.withString("deviceId", input.getDeviceId()) 
                    .withDouble("lat", input.getLat()) 
                    .withDouble("lng", input.getLng()); 
            return null;
  3. Make sure you change the region to match the region you created the table in.

  4. The above code gets a reference to the DynamoDB DeviceLocation table, creates an item, and persists it.

  5. Execute the Gradle build task to create a ZIP-archive for our code.

  6. Now that the implementation is complete, we are ready to create our AWS Lambda function.

Creating our Lambda Function

  1. Open the AWS console and navigate to the Lambda section.

  2. Select Blank Function and click next (we do not create a trigger at this stage).

  3. Name it persistDeviceLocation and select Java 8 as the runtime.

  4. Upload the /build/distributions/locationpersister-1.0-SNAPSHOT.zip file.

  5. In the Handler field, specify the fully qualified classname, which implements our handler: com.example.persister.LocationPersisterFunction.

  6. In the Role field, select to create a custom role. The create role form is opened. Use lambda_location_persister as the Role name and click allow. The role is created and selected in the Existing Role field. See the screenshot "lambda_role".

  7. Leave everything default and click Next.

  8. Click Create function.


Testing the Function in thee AWS Console

After the function is created, we are going to test it using the AWS console.

  1. Click Test.

  2. A dialog box opens where you can specify the data sent to the Lambda function. Use the following test data:

      "deviceId": "deviceId",
      "lat": 52.5,
      "lng": 5.5
  3. You can modify the testdata at any time by clicking Actions -> configure test event.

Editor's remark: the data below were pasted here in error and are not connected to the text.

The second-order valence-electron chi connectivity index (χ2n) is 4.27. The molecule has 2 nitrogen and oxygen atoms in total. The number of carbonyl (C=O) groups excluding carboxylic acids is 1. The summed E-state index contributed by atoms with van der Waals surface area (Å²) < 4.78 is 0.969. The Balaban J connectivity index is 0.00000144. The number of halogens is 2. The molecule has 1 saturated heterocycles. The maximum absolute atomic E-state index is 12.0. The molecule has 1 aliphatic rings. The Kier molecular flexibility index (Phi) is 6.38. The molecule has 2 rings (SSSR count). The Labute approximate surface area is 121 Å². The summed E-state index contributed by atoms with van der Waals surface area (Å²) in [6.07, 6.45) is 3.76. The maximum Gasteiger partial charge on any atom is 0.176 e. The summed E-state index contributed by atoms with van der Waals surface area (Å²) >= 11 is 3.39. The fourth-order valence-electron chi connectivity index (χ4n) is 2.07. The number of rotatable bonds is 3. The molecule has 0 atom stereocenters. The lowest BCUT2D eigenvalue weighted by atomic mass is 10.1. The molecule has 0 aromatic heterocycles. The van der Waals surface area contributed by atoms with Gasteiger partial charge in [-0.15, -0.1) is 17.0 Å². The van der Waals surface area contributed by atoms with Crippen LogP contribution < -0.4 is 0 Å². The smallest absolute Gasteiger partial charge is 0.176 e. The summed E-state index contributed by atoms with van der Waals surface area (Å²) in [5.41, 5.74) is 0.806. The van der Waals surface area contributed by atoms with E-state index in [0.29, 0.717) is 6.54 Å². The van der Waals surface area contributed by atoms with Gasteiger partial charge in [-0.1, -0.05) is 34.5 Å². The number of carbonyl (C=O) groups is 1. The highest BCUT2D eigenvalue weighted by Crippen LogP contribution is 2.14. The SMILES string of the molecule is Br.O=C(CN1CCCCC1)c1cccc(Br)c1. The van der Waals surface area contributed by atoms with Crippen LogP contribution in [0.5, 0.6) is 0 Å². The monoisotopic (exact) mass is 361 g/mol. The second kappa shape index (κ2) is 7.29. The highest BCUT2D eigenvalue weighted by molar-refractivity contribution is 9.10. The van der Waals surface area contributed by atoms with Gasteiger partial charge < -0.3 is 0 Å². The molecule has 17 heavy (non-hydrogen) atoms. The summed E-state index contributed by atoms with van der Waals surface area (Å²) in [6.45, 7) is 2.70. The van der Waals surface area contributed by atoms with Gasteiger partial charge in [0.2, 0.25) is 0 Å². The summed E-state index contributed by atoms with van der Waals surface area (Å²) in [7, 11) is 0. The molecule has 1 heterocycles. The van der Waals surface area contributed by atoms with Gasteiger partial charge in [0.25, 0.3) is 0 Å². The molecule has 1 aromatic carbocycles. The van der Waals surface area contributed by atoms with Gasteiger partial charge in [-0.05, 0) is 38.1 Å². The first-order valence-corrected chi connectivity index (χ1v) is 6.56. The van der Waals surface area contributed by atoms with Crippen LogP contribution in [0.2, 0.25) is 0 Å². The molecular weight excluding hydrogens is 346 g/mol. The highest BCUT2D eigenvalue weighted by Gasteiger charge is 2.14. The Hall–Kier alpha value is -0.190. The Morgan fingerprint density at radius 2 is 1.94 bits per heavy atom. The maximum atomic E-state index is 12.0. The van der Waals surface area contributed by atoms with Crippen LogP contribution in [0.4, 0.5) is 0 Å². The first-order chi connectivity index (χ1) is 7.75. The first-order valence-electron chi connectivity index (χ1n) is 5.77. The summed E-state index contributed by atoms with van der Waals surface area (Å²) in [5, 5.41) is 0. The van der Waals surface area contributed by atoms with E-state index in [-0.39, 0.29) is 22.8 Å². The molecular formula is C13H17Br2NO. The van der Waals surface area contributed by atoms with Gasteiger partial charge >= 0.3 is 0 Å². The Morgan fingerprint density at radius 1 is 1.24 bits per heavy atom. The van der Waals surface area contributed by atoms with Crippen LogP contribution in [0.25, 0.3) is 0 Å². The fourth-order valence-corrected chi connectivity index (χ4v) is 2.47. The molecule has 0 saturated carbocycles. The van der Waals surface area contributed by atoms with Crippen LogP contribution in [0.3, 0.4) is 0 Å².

4. When done, click Test.

  5. If everything went according to plan, you should get an error message which states the following: Status Code: 400; Error Code: AccessDeniedException.

  6. This is correct until this point. Although we created a custom role, we did not gave this role permission to access our DynamoDB table.

Add DynamoDB Permissions to Our Role

  1. Open the AWS console and navigate to the IAM section.

  2. Click on Roles.

  3. Click on the lambda_location_persister to open it.

  4. Click Attach Policy.

  5. In the filter field search for DynamoDB.

  6. Select the AmazonDynamoDBFullAccess policy and click Attach.

  7. Navigate back to AWS Lambda and test the function again. The function should be succesful.

  8. Navigate to DynamoDB and select the DeviceLocation table and click on items. You should see one item added to the table.

9 If you get a Status Code: 400; Error Code: ResourceNotFoundException error, check the region you specified in the Lambda implementation corresponds to the region of the DynamoDB table.

Creating the API Gateway

The API Gateway is used to create an HTTP endpoint, which is the trigger for the Lambda function. Applications can communicate with this endpoint over HTTP.

  1. Open the AWS console and navigate to API Gateway.

  2. Create a new API. As the name, use: LocationPersisterApi

  3. Click Create API.

  4. Select Actions -> and click Create Resource, see screenshot_create_resource.

  5. As resource name use: devicelocation, and click Create Resource.

  6. Select Actions -> and click Create Method and select POST.

  7. In the method details, select our Integration Type: Lambda Function, Lambda Region (the region you created the Lambda Function in, and as Lambda Function: persistDeviceLocation (the name of the Lambda function))

  8. Click Save and then OK.

  9. Click Test and paste a test message in the body. This can be the same message as used in the Test section of the Lambda function. After the body is filled-in, click Test. If everything is OK, you should see a HTTP 200 status code.

  10. Select Actions -> Deploy API and select [New Stage]. Specify prod as the stage name.

  11. Click Deploy. Your API will be deployed so that it can be accessed from the outside world.

  12. Navigate to the prod stage, expand the resources and select the POST method. Copy the URL after the 'Invoke URL' text in, for example, Postman. Execute an HTTP post with a test-message body. You should see a HTTP 200 status code (success).

  13. If you now open the DynamoDB tables and list the items you should see several items added to the table.


AWS Lambda, DynamoDB, and API Gateway are powerfulmeans to provision functionality in the cloud without having to provision entire servers or more full-fledged managed services like Elastic Beanstalk. This post showed you how to use those AWS services to create a Lambda function, which uses DynamoDB and makes it available using API gateway.

The full source code of the example project can be found on GitHub.

enterprise app development ,aws lambda ,cloud ,api gateway